There has been little acceptance of a taxonomy of antisocial behavior for adolescents despite many years of study (Moffitt, 1993). Reasons for this lack
of an accepted taxonomic approach include: (1) antisocial behaviors range from relatively mild, such as cutting classes, to severe, such as assault with a deadly weapon, yet they are often considered together; (2) some studies have focused on the acts themselves, separately classifying types of theft and drug/alcohol use, while others have focused on the person, such as violent types and runaways; and (3) diverse methods have used self-report versus the ratings of others (e.g., parents), behaviors of incarcerated delinquents as compared with antisocial behaviors in the general population, lists of behaviors with few versus many items, and samples that combine rather than separate males and females.
Research that has attempted to classify adolescent antisocial behavior in terms of logical similarity, as well as research that has focused on the individual's behavior patterns, can be used to illustrate the problems with both approaches. For example, Pfefferbaum and Wood (1994) examined three kinds of delinquency in a sample of 296 college students: interpersonal delinquency, which included serious fights and using a weapon; property delinquency, which included theft, such as stealing a car; and substance delinquency, which included drinking alcohol and using drugs. These three categories were correlated with measures of thrill-seeking, self-control, socialization, and school success. Correlations between the three classes of delinquent behaviors were found to be low to moderate: substance delinquency and property delinquency, .256; substance delinquency and interpersonal delinquency, .279; property delinquency and interpersonal delinquency, .640. Further, multiple regression analysis, with the three forms of delinquency as dependent variables, showed only one consistent predictor; namely, males showed higher scores. Otherwise, the predictors varied for each of the dependent variables.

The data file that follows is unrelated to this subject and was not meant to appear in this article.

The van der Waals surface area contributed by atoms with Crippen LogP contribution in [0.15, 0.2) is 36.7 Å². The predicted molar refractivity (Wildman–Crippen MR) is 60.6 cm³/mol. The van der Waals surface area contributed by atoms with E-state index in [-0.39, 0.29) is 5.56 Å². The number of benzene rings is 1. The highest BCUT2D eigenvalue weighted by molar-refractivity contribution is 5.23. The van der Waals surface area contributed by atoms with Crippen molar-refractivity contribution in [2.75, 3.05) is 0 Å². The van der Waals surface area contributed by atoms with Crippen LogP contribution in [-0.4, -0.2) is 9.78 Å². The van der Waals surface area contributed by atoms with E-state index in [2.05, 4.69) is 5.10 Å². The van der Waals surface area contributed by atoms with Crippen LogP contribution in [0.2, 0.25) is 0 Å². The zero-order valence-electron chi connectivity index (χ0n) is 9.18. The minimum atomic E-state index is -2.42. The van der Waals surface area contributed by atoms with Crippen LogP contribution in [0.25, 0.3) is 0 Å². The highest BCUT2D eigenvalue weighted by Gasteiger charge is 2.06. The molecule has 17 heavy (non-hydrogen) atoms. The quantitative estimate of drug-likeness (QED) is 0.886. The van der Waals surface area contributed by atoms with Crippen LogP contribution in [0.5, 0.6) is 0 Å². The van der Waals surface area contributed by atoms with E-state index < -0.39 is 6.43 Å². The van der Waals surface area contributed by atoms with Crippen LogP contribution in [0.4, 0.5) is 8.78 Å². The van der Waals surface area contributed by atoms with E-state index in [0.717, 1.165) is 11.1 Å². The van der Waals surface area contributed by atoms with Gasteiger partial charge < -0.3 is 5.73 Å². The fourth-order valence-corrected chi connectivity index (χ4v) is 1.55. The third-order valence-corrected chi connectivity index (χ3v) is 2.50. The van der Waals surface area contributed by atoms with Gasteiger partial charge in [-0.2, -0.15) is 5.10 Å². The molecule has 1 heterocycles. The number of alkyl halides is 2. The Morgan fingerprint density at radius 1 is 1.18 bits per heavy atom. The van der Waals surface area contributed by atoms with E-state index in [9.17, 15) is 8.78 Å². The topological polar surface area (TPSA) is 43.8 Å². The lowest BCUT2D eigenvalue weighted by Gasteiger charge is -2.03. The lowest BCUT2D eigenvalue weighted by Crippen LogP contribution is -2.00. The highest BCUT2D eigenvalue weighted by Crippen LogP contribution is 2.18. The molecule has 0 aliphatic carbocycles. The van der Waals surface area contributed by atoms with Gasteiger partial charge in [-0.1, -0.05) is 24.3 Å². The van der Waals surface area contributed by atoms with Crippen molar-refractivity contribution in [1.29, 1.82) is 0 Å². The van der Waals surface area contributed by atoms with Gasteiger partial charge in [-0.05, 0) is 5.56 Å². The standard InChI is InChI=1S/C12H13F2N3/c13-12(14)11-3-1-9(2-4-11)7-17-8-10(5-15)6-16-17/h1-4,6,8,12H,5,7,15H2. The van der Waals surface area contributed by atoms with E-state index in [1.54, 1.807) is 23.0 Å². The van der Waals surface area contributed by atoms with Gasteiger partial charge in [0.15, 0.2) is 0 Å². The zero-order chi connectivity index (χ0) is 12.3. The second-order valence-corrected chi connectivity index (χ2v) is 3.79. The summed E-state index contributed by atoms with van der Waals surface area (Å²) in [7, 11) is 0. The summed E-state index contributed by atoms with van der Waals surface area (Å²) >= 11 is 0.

Pfefferbaum and Wood's (1994) finding of low to moderate correlations between logically grouped classes of delinquent behavior, and differing motivations for each, provided two reasons to separate the forms of delinquency when investigating social and personality correlates. However, there may have been problems with their classification system. It was possible that stealing and drug sales shared a functional relationship, or that drug use and drug sales were unrelated because they did not share the same motivational basis. Thus, uncovering related clusters of antisocial behaviors would set the stage for an empirically based examination of personality and social correlates.
A contrasting approach has viewed antisocial behavior as unidimensional. In a study by Simons, Robertson, and Downs (1989), scores for widely varying behaviors, such as cutting classes, assault with a deadly weapon, and drug sales, were combined and then correlated with social and personality variables. If antisocial behavior is truly a unidimensional construct, then combining these behaviors was warranted, whereas if it is multidimensional, then such combination may have masked important differential associations with social and personality dimensions.
Research has also attempted to focus primarily on the individual and secondarily on the nature of the behavior itself. Moffitt (1993), taking a developmental perspective, identified two kinds of antisocial individuals: life-course-persistent offenders and adolescence-limited offenders. Life-course-persistent offenders begin engaging in antisocial acts before adolescence. In sharp contrast, adolescence-limited offenders start during adolescence and generally engage in vandalism, substance abuse, status offenses (e.g., running away from home), and theft. While the life-course-persistent offenders also engage in such behaviors, they are prone to commit more serious victim-oriented offenses. …